What’s next for Tully Harper in the second installment of the trilogy?

The Rathmore Chaos. There are hints at the end of the book about this, and Google can help uncover the mystery of the name. I’ll just say that, by the end, both Tully and his enemies have lost some valuable people and things, and The Rathmore Chaos will give them a chance to win back their losses. It’s much more an action book than a thriller. You now know the characters and motives—or think you do. So the pace picks up.

Anything else you’d like to add?

Sure. I’ve received great feedback on the novel so far, and I’m nothing but grateful for that. For readers that like the book, I ask them to spread the word about The Conspiracy Game: email a friend, suggest it for a book club, like the Facebook page. There are some great self-published novelists out there, and all of them rely on readers as their best promoters. Since this is my debut novel, that goes double for me. I love to correspond with fans and other writers, so look me up on Twitter (@adamholtwrites).

A Q&A with Jennifer Brown-Thomas, Author of Blissful Lies

cover If you’re in need of a Gossip Girl fix, Blissful Lies just might do the trick. Look beyond the sprawling mansions, the glitzy couture gowns and the strappy Jimmy Choos and you’ll find a tangled web of lies, deceit, lust and betrayal. And it all hits the fan when five close friends stumble upon some dirty little secrets. The torrid affairs, the backstabbing, the jealous glares – it all brings back fine memories of Blair and Selena’s incessant fights over Lonely Boy.  

I caught up with the author Jennifer Brown-Thomas for some juicy details about her debut novel. Read on for more about the Blissful Lies movie, her fashion line, and what’s up next!

What made you decide to become an author?

Well, I wasn’t really planning this. My career plan was to graduate from TCU and continue on to law school. I’ve been writing for most of my life, and now it’s just blossomed into this amazing career. I’m so thankful.  

How did you come up with the idea for Blissful Lies?

Blissful Lies is such a fun storyline. I loved coming up with the characters because they are all different, but the same. They’ve struggled through some enormous challenges that no one around them knows about. To the outside, they’re privileged and almost elitist, but they’ve faced struggles and they’re trying to live their lives as normal as possible anyway. I just sat down one afternoon and started working on the screenplay, from there the story was born. I love it.  

What draws you to the world of the rich and powerful? 

It’s a world that’s interesting. It seems as though the extremely wealthy tend to adhere to a different set of rules and regulations, so I know I enjoy reading these types of stories—I hope everyone else does too! 

Of all the characters in the book, which one would you like to spend an afternoon with? Why?

Addison Hamilton. She’s amazing. She’s accomplished and on-point about everything she does. And finally, this woman who has sacrificed so much for her career and family is indulging in something for herself for once. She’s my favorite character, but they’re all unique and fun in their own ways.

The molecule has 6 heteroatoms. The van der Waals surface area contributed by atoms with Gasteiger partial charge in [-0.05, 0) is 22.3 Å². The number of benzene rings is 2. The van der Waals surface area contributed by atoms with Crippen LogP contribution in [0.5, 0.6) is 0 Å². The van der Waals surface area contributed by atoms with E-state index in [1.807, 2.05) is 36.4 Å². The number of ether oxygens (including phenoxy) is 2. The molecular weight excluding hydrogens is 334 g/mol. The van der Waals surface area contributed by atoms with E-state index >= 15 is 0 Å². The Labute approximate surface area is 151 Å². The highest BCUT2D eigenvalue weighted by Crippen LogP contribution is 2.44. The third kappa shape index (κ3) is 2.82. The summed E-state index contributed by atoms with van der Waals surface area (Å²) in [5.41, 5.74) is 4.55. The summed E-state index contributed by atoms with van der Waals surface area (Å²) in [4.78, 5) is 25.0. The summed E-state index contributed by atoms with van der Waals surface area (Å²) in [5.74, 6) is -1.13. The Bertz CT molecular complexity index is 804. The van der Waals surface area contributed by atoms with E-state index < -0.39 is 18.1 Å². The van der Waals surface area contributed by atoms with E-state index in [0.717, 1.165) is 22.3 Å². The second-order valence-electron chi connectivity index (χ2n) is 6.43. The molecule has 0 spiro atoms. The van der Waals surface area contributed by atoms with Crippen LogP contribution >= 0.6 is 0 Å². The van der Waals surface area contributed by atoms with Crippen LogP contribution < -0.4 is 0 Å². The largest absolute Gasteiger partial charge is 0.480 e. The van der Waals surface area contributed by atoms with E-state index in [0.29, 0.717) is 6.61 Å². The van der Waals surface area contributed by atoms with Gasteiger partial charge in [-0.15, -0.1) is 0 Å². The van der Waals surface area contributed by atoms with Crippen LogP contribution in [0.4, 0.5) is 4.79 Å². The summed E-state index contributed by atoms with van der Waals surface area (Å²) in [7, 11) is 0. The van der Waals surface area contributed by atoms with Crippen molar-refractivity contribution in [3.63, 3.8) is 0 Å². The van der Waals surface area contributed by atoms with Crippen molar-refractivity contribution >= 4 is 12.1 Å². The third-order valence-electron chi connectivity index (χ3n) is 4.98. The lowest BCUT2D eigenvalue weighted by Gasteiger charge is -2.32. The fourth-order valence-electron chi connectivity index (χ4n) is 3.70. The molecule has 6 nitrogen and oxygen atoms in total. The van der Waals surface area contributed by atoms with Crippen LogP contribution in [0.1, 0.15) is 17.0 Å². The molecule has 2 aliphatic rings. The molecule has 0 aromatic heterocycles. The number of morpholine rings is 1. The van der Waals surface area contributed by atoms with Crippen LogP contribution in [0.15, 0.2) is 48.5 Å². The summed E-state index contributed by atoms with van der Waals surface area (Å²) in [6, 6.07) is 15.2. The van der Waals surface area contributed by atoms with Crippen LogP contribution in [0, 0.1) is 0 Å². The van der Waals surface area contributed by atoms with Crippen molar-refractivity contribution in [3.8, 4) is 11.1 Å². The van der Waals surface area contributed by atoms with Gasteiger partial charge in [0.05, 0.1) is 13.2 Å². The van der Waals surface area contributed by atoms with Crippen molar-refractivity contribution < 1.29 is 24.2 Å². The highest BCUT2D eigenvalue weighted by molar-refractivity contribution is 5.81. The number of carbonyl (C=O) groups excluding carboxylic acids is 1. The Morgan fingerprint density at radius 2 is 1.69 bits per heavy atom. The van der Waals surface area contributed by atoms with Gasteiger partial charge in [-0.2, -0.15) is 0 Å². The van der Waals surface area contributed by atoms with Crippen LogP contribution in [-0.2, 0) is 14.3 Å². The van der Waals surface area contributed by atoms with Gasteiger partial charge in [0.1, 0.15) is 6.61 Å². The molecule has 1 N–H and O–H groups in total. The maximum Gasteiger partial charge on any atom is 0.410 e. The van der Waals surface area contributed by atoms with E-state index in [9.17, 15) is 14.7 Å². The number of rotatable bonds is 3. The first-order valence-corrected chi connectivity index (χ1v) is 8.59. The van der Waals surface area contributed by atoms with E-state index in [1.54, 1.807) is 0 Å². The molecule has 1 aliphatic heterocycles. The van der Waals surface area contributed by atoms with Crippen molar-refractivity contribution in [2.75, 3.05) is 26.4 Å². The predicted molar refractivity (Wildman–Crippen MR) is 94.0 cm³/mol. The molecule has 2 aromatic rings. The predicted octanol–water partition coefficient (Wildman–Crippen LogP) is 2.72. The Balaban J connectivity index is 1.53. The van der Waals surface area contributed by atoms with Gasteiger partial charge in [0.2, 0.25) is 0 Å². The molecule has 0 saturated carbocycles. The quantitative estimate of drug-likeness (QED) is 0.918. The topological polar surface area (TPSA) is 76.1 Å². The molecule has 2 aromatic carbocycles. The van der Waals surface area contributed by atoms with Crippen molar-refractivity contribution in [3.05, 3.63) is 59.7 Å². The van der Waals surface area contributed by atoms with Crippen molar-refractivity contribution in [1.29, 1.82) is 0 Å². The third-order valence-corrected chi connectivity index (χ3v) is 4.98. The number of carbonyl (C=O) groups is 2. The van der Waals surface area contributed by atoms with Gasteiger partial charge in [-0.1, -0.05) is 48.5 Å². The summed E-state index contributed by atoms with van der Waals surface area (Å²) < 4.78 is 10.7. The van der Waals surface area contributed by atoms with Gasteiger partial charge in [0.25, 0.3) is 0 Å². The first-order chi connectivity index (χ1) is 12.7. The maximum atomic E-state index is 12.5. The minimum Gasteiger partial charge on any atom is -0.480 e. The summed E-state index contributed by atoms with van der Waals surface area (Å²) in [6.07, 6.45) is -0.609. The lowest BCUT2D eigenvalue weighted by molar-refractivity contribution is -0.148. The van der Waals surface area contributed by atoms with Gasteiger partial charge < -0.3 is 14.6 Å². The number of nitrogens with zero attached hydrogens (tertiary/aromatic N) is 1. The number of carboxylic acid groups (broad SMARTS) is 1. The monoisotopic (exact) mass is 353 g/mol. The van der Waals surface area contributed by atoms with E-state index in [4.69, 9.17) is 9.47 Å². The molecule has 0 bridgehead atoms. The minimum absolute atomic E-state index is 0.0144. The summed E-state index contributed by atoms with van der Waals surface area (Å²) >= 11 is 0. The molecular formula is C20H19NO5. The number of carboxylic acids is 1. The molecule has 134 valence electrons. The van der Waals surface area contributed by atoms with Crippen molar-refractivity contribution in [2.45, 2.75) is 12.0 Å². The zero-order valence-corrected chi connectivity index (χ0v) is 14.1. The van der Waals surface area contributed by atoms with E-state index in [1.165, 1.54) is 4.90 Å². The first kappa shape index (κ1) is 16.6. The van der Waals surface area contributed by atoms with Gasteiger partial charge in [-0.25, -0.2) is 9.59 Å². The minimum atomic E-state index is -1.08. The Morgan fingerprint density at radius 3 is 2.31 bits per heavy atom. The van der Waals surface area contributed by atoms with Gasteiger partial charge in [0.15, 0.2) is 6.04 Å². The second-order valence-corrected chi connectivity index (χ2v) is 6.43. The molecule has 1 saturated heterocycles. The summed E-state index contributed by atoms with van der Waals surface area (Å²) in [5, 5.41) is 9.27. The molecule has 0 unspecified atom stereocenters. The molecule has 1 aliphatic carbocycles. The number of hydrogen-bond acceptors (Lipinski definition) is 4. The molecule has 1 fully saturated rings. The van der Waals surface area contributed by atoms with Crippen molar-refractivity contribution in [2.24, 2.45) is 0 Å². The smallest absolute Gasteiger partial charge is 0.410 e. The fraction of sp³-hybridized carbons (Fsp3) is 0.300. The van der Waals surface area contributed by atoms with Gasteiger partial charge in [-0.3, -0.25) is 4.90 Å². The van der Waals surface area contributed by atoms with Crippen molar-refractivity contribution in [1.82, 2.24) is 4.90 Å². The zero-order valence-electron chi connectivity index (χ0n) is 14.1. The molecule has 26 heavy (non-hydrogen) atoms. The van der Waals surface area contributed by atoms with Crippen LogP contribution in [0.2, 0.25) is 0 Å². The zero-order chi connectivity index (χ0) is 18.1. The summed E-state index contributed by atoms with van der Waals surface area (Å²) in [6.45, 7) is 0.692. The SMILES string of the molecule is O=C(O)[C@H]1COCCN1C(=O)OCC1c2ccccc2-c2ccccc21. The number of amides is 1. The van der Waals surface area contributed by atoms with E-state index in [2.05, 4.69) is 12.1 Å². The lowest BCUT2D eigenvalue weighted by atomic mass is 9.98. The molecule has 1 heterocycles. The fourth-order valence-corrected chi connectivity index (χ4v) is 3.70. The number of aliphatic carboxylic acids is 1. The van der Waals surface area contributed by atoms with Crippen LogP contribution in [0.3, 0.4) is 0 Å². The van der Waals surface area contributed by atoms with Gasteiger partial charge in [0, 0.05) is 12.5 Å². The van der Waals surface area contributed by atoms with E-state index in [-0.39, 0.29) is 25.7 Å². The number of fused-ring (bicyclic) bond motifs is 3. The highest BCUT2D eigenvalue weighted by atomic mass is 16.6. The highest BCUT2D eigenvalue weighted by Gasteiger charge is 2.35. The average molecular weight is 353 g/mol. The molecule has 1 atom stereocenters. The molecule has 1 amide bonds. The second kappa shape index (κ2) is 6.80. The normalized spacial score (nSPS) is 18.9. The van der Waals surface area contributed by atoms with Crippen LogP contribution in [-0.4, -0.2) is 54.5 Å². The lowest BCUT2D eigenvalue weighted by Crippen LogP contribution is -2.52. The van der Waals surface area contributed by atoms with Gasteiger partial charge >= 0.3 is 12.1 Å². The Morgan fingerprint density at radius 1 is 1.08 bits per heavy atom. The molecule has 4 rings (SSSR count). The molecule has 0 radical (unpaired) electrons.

What do you hope your readers will get out of this book?

A small break from reality. I know how hard life can be and how much work it takes to get from day to day, so I hope my readers will get the chance to enjoy the story and take a few minutes for themselves. 

What’s next for you? 

So much! We’re so excited to be launching the first installment of a trilogy series in the fall. Vindictive Grounds is such an amazing story. I can’t wait to share it with all of you. We’re launching a clothing line called Kinsley Kouture in the fall and just established a non-profit organization called Kinsley’s Kure. It’s been a huge year so far! Stay tuned. 

Anything else you’d like to add?

Thank you all for taking the time to chat with me. I love having the opportunity to reach out to readers. So, thank you from the bottom of my heart for your support.  

jennifer brown-thomasMore about the author: At just 25 years old, Jennifer Brown-Thomas is a celebrated book author and movie director. Her first novel, Blissful Lies, combines both of her passions. At the 2012 Cannes Film Festival, she presented Blissful Lies (the movie) starring Emmy award winning actress, Leann Hunley. YTINIFNI Pictures is working to bring the film to DVD and on-demand television this spring. Jennifer is a married, Texas Christian University graduate and mother of one. Her newest venture, LBT Enterprises, is set to launch a fragrance, a children’s clothing line and more. Watch for more novels from Jennifer – the next on its way is Vindictive Grounds. In February, Jennifer will begin directing the film version of this novel. She says, “It definitely has more of the explicit sexual contact comparable to Fifty Shades of Grey.” Find more about Jennifer on her website, blog, twitter,Facebook and Goodreads.

A Q&A With Lauren Clark, Author of Stardust Summer

StardustsummercoverFellow chick lit lovers, I am pleased to bring you a Q&A with one of my most favorite women’s fiction writers, Lauren Clark! Not too long ago, she broke into the publishing world with her debut novel, Stay Tuned – and I’ve been a fan ever since. Read on to learn more about her latest novel, Stardust Summer. I have a feeling I’m going to need a box of tissues for this one!

What compelled you to write a story about a young mother reconnecting with her estranged father? And how can women readers identify with her struggles?